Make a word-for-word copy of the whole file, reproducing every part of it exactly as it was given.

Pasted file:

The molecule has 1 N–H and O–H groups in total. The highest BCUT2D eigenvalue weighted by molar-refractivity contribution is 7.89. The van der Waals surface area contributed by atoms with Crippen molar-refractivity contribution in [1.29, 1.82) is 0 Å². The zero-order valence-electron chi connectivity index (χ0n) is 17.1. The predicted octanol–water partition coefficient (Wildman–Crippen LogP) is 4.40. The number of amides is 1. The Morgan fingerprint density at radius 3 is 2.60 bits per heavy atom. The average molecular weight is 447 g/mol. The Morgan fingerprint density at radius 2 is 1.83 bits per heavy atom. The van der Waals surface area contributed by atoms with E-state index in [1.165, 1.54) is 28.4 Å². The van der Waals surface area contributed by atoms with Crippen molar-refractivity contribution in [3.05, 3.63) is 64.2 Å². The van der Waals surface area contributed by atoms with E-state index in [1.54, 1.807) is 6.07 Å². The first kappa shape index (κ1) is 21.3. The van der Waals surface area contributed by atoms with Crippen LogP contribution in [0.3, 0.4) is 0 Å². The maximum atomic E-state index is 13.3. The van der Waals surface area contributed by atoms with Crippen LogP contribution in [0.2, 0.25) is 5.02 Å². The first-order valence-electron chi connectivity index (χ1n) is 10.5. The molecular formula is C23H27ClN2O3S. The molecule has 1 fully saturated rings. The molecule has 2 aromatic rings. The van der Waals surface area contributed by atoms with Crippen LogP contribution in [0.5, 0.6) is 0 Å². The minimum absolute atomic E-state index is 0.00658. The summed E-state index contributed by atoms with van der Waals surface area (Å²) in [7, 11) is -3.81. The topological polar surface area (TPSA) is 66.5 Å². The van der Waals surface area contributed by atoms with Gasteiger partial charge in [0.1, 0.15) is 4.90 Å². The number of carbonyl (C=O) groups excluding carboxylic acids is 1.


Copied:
The molecule has 1 N–H and O–H groups in total. The highest BCUT2D eigenvalue weighted by molar-refractivity contribution is 7.89. The van der Waals surface area contributed by atoms with Crippen molar-refractivity contribution in [1.29, 1.82) is 0 Å². The zero-order valence-electron chi connectivity index (χ0n) is 17.1. The predicted octanol–water partition coefficient (Wildman–Crippen LogP) is 4.40. The number of amides is 1. The Morgan fingerprint density at radius 3 is 2.60 bits per heavy atom. The average molecular weight is 447 g/mol. The Morgan fingerprint density at radius 2 is 1.83 bits per heavy atom. The van der Waals surface area contributed by atoms with E-state index in [1.165, 1.54) is 28.4 Å². The van der Waals surface area contributed by atoms with Crippen molar-refractivity contribution in [3.05, 3.63) is 64.2 Å². The van der Waals surface area contributed by atoms with E-state index in [1.54, 1.807) is 6.07 Å². The first kappa shape index (κ1) is 21.3. The van der Waals surface area contributed by atoms with Crippen LogP contribution in [0.3, 0.4) is 0 Å². The maximum atomic E-state index is 13.3. The van der Waals surface area contributed by atoms with Crippen LogP contribution in [0.2, 0.25) is 5.02 Å². The first-order valence-electron chi connectivity index (χ1n) is 10.5. The molecular formula is C23H27ClN2O3S. The molecule has 1 fully saturated rings. The molecule has 2 aromatic rings. The van der Waals surface area contributed by atoms with Crippen LogP contribution in [0.5, 0.6) is 0 Å². The minimum absolute atomic E-state index is 0.00658. The summed E-state index contributed by atoms with van der Waals surface area (Å²) in [7, 11) is -3.81. The topological polar surface area (TPSA) is 66.5 Å². The van der Waals surface area contributed by atoms with Gasteiger partial charge in [0.1, 0.15) is 4.90 Å². The number of carbonyl (C=O) groups excluding carboxylic acids is 1.